Who’s hurt when monopolies crash and burn?
I’m not going to talk about Twitter today. I want to focus on two other outrages.
Recently, both Ticketmaster and FTX crashed.
This is what unregulated monopolies do, eventually – taking lots of angry consumers with them.
Which is why we need to either regulate or to bust up corporations that corner markets. But to do so, we need to stop big money.
Taylor Swift is the most popular artist in America; she hadn’t done live shows for four years. Ticketmaster was her ticketing agent. But because Ticketmaster had under-invested in its platform, its site and app couldn’t handle the demand (not before scalpers managed to get plenty of tickets and put them on sale for multiples of the original list price).
As Matt Stoller tells us, Ticketmaster’s monopoly started in 1991 when it acquired its main rival in computerized ticketing, Ticketron — putting 90% of the ticketing business in the hands of one firm, and giving it the power to tack on an ever-rising assortment of fees (now as much a part of concert experience as sticky floors and shoving).
A few years later, Ticketmaster merged with Live Nation, the world’s largest concert promotion company, so the combined entity could keep all the fees — and more — to itself. The combined firm was chaired by Irving Azoff (who in a New York Times profile — confessed himself a serial liar and talked about how he put pictures of himself giving the middle finger on his own stationery).
Monopolies exert power in several ways — and not just in high prices. They also exert power through failing to invest in their products and services. Either way, they make extra money by shafting consumers.
They also exert political power that shafts everyone. Why in hell did the Obama administration ultimately approve the Ticketmaster/Live Nation merger? Perhaps because both firms were major political players?
Immediately after the Justice Department consented to the merger, the combo began violating the consent agreement — charging outrageous fees, allowing the sale of tickets to bots, and suppressing competitors who had developed ways of blocking scalpers, like Songkick. It acted so badly even the Trump Administration had to rework the merger agreement. But not by much.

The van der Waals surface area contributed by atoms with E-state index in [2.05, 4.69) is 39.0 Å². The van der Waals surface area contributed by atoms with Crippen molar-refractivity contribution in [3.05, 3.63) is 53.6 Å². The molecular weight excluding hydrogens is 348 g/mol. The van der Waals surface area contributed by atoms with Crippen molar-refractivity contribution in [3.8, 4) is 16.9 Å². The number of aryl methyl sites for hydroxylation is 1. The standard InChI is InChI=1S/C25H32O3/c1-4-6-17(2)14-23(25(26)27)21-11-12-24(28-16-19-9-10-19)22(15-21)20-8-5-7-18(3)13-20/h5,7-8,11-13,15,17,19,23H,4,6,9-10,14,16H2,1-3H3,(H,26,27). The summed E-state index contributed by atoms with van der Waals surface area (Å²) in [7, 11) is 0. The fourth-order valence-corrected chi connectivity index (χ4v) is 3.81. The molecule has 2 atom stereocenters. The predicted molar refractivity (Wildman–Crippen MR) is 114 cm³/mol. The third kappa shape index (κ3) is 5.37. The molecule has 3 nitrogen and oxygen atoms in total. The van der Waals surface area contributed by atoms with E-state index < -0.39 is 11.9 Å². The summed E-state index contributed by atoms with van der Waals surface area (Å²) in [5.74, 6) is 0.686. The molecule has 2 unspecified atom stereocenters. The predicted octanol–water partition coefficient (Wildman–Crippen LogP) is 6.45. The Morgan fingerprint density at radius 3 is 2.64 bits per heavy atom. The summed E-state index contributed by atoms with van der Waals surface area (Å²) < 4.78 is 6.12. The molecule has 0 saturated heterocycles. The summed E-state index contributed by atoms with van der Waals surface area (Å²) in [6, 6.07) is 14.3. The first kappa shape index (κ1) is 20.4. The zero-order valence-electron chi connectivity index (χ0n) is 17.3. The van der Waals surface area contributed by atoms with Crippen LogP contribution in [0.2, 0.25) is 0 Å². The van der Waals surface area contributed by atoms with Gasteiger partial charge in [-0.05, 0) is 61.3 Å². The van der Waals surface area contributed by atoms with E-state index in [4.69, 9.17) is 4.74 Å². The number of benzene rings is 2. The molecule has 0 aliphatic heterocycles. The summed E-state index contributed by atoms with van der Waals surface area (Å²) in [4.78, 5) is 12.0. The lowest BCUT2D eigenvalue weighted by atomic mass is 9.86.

And since then, Swifties and other consumers of live entertainment have been paying through the nose.
Now, the Justice Department’s antitrust division has launched an investigation. Talk about closing barn doors after the cattle have been rustled away.
Meanwhile, FTX and more than 100 affiliated crypto companies are filing for bankruptcy. Reportedly, a million or more creditors could line up. The situation is so dire that FTX has already said it doesn’t know who its top creditors are or where many assets can be found.
Ex-billionaire Sam Bankman-Fried turns out to be another Bernie Madoff — a big-time Ponzi schemer. His FTX exchange also depended on monopoly power. Giant Ponzi schemes don’t thrive in competitive markets; they need to be the only big game in town.
Here again, it’s when monopoly power (which FTX exercised) is combined with political clout that the public gets taken for a ride.
Bankman-Fried contributed around $37 million to Democratic candidates in the last election cycle. His co-chief executive, Ryan Salame, gave more than $20 million to Republicans. In all, FTX executives contributed nearly $72 million to both parties, and the company was strategically bipartisan in its lobbying and government affairs hiring.
Where were the federal regulators? Nowhere to be seen.
It’s the same vicious cycle: Corporations achieve monopolies that shaft consumers while pulling in big money, a portion of which is used to bribe politicians to look the other way.
This is not solely a Republican problem. The Ticketmaster/Live Nation merger was approved by the Obama administration. FTX and Bankman-Fried were major contributors to Democrats. Republicans are more dependent than Democrats on big money, but far too often both parties are drinking from the same trough.